As a consultant who has been involved with many sizes and types of organizations, I’ve seen my share of job descriptions. Some are stellar examples of how an organization can identify, define and communicate accountability and authority for moving the organization forward. Others, well, let’s just say that there are quite a few less than adequate job descriptions. Here are three of the most common- and most damaging- mistakes organizations make when it comes to job descriptions.
No. 1: Not Having Them At All
The most fundamental mistake in job descriptions is that they just don’t exist. I have often gone into an organization as part of an assessment, asked to see the position descriptions and was told they don’t have any. In the absence of well-written, clear position descriptions, mangers are denied an essential tool for providing context and setting boundaries for their direct reports. You simply must have job descriptions. They document specific duties of the position, but more importantly, they serve to clarify accountabilities, authorities, and help set the criteria for performance evaluation. Not having them is a severe handicap that makes it more difficult for everyone in an organization.
No. 2: Collecting Dust
What good is a well-crafted position description if it’s sitting on a shelf collecting dust? The second most common mistake I see is that Human Resources has a process in place, but it’s only used in one of two scenarios: a new position needs to be created or someone needs to be found to fill a position vacancy. A job description is much more than a list of tasks. It should be seen as a living document and a tool for building understanding between a manger and subordinate managers. Regularly reviewing and discussing job descriptions often gives managers an opportunity to meet with their team members to reaffirm accountabilities and subordinates, the chance to revisit tasks and the authorities that go along with them, and to make revisions when necessary.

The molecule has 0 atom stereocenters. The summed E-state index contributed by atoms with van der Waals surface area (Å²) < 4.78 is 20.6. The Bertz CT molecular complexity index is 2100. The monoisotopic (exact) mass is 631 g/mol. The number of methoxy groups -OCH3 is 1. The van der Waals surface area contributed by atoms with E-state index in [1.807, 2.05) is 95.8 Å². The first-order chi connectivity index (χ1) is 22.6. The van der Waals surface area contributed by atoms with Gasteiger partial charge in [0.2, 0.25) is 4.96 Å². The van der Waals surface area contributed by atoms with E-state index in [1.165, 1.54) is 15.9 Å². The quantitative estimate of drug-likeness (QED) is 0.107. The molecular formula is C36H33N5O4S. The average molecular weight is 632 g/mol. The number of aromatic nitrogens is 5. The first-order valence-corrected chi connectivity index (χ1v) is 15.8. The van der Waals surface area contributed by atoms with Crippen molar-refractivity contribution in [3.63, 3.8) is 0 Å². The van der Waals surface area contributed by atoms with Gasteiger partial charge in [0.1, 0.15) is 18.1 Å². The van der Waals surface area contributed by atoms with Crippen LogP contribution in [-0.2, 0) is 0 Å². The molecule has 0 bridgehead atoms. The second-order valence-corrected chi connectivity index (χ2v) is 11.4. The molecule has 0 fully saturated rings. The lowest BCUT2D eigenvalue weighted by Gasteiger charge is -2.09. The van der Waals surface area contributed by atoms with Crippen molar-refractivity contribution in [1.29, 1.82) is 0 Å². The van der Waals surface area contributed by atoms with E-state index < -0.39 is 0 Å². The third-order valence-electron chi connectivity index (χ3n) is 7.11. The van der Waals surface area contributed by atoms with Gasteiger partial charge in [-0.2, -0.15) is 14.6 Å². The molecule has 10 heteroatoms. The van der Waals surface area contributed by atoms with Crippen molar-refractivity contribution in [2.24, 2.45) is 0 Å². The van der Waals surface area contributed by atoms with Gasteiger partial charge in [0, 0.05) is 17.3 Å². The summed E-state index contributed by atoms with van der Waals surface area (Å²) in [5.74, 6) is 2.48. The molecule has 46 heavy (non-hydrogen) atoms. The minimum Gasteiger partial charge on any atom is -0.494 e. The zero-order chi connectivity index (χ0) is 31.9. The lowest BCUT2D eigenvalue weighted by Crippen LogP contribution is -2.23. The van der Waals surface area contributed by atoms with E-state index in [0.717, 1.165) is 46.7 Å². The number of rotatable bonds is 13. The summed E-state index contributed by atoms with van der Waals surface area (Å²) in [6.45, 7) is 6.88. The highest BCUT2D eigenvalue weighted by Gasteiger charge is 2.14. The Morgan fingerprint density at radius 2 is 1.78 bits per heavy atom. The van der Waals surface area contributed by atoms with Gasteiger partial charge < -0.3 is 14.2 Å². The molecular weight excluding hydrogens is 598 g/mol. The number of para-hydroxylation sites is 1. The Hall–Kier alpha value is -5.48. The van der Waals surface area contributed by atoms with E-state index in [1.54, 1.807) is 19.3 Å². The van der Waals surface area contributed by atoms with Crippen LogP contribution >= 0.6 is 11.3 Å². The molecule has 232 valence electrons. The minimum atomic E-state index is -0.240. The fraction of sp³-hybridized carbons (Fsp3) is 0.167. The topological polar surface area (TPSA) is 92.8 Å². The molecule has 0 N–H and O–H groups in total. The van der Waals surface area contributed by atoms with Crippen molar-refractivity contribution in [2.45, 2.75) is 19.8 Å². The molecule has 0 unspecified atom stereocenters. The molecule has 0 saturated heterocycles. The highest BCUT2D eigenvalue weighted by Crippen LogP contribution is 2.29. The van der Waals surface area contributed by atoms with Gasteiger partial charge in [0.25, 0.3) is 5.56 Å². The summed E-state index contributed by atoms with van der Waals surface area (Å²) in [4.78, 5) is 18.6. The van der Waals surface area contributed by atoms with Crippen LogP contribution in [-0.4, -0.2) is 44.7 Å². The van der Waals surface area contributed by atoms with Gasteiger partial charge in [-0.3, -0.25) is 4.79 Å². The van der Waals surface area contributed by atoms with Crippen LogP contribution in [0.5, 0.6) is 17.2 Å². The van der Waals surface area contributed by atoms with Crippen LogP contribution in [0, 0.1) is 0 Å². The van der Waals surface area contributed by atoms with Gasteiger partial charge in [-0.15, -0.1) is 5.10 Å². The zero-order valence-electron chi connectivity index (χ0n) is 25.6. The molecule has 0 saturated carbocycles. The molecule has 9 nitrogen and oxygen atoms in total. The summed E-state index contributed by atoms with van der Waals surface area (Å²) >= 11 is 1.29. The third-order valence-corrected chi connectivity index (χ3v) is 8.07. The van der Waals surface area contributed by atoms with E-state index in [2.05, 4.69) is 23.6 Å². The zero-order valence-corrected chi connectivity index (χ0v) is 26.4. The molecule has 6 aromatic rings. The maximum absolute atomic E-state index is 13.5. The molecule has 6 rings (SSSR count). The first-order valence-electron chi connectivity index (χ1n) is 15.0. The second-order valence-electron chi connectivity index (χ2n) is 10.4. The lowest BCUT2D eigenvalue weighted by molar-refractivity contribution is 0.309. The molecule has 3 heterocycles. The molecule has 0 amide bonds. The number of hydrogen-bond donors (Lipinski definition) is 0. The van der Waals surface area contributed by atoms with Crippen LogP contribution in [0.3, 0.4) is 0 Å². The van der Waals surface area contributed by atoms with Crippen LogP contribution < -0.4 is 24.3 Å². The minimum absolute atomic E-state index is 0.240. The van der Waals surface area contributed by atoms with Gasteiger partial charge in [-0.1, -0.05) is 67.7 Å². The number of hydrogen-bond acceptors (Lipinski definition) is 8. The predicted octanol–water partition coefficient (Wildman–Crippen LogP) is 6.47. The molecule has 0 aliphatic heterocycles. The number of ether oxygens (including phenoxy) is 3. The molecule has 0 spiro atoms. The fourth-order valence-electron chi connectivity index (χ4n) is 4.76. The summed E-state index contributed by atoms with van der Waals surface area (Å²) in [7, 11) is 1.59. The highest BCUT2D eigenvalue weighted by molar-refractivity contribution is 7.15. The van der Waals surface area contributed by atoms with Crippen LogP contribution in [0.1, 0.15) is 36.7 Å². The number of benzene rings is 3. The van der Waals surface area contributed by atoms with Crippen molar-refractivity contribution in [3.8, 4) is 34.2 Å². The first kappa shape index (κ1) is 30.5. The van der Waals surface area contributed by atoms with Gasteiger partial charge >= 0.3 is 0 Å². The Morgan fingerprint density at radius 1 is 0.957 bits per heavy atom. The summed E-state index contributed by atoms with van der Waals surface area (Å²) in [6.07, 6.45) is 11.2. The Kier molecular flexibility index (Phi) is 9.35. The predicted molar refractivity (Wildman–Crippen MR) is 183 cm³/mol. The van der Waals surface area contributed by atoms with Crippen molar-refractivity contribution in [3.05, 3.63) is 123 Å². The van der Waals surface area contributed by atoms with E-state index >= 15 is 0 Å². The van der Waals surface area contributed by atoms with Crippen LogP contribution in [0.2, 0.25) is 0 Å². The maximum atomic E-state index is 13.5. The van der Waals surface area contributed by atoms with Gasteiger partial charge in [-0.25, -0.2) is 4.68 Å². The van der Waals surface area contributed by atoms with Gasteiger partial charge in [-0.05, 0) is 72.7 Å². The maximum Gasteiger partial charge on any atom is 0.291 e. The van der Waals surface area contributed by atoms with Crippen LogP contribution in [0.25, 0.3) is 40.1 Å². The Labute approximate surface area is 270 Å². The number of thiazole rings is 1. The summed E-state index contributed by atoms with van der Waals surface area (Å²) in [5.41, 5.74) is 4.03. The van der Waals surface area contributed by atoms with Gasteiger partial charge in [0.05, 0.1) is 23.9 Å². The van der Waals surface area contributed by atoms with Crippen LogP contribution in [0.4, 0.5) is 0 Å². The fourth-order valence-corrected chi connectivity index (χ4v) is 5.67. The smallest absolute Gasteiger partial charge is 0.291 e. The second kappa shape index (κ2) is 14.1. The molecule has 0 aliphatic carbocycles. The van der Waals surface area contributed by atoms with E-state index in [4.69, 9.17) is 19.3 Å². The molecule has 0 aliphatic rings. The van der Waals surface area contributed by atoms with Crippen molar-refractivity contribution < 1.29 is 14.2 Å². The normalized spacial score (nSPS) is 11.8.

No. 3: Failing to Review, Evaluate and Reassess
The third mistake organizations make is not using position descriptions to their fullest potential. While they’re important for identifying tasks and setting boundaries, there’s more to it than that. I like to think of a great job description as a road map for discussion between a manager and direct reports. At least once a year, they should be sitting down, walking through the description and having a discussion for each major accountability. From the manager’s point of view, it’s the right time to review the relevance of the work to determine if it’s still important towards meeting long-term goals. From the employee’s point of view, it’s time to evaluate if they have enough authority to do the work, and enough context to make good decisions. Often, based on what has happened over the past year, accountabilities need to be eliminated or new ones created in the context of the overall job.
Position descriptions are important for defining tasks and assigning accountabilities, but more importantly, they are a tool to create critical dialogue between a manager and the manager’s direct reports about the work that needs to be done, how it is done, the resources and authority that are necessary for success, and the context for effective decision making. Take them off the shelf, brush off the dust and let your position descriptions help you be more effective as a manager.